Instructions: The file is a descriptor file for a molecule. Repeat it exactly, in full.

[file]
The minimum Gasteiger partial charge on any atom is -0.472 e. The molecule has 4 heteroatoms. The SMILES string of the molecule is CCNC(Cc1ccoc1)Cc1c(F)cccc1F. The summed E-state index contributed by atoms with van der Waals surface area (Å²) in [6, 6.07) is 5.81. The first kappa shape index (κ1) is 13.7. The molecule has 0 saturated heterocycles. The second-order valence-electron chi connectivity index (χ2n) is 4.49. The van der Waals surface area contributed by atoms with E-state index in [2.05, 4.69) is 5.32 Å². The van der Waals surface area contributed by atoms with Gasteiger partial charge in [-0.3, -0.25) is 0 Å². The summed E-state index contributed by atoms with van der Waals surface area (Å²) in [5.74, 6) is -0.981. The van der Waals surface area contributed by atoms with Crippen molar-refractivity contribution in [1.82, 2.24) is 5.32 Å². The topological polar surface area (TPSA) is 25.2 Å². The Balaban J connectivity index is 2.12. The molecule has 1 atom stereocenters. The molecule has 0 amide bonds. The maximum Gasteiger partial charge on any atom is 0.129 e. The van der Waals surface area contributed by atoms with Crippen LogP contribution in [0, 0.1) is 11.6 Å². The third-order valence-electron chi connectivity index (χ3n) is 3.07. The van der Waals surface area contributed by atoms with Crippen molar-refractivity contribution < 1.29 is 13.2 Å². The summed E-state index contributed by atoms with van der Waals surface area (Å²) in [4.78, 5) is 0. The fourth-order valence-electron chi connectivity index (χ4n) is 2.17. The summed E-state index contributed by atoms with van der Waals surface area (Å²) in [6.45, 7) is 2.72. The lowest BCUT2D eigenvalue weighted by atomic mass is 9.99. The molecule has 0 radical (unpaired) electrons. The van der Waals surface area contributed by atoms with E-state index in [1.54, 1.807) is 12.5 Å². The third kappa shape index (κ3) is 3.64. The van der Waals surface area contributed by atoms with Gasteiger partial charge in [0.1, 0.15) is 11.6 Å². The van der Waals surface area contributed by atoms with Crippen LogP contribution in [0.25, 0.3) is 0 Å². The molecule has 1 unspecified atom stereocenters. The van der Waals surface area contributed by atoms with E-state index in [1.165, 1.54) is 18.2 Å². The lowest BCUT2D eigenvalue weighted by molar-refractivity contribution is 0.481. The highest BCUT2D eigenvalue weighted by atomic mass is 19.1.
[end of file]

The minimum Gasteiger partial charge on any atom is -0.472 e. The molecule has 4 heteroatoms. The SMILES string of the molecule is CCNC(Cc1ccoc1)Cc1c(F)cccc1F. The summed E-state index contributed by atoms with van der Waals surface area (Å²) in [6, 6.07) is 5.81. The first kappa shape index (κ1) is 13.7. The molecule has 0 saturated heterocycles. The second-order valence-electron chi connectivity index (χ2n) is 4.49. The van der Waals surface area contributed by atoms with E-state index in [2.05, 4.69) is 5.32 Å². The van der Waals surface area contributed by atoms with Gasteiger partial charge in [-0.3, -0.25) is 0 Å². The summed E-state index contributed by atoms with van der Waals surface area (Å²) in [5.74, 6) is -0.981. The van der Waals surface area contributed by atoms with Crippen molar-refractivity contribution in [1.82, 2.24) is 5.32 Å². The topological polar surface area (TPSA) is 25.2 Å². The Balaban J connectivity index is 2.12. The molecule has 1 atom stereocenters. The molecule has 0 amide bonds. The maximum Gasteiger partial charge on any atom is 0.129 e. The van der Waals surface area contributed by atoms with Crippen LogP contribution in [0, 0.1) is 11.6 Å². The third-order valence-electron chi connectivity index (χ3n) is 3.07. The van der Waals surface area contributed by atoms with Crippen molar-refractivity contribution < 1.29 is 13.2 Å². The summed E-state index contributed by atoms with van der Waals surface area (Å²) in [4.78, 5) is 0. The fourth-order valence-electron chi connectivity index (χ4n) is 2.17. The summed E-state index contributed by atoms with van der Waals surface area (Å²) in [6.45, 7) is 2.72. The lowest BCUT2D eigenvalue weighted by atomic mass is 9.99. The molecule has 0 radical (unpaired) electrons. The van der Waals surface area contributed by atoms with E-state index in [1.54, 1.807) is 12.5 Å². The third kappa shape index (κ3) is 3.64. The van der Waals surface area contributed by atoms with Gasteiger partial charge in [0.1, 0.15) is 11.6 Å². The van der Waals surface area contributed by atoms with Crippen LogP contribution in [0.25, 0.3) is 0 Å². The molecule has 1 unspecified atom stereocenters. The van der Waals surface area contributed by atoms with E-state index in [1.165, 1.54) is 18.2 Å². The lowest BCUT2D eigenvalue weighted by molar-refractivity contribution is 0.481. The highest BCUT2D eigenvalue weighted by atomic mass is 19.1.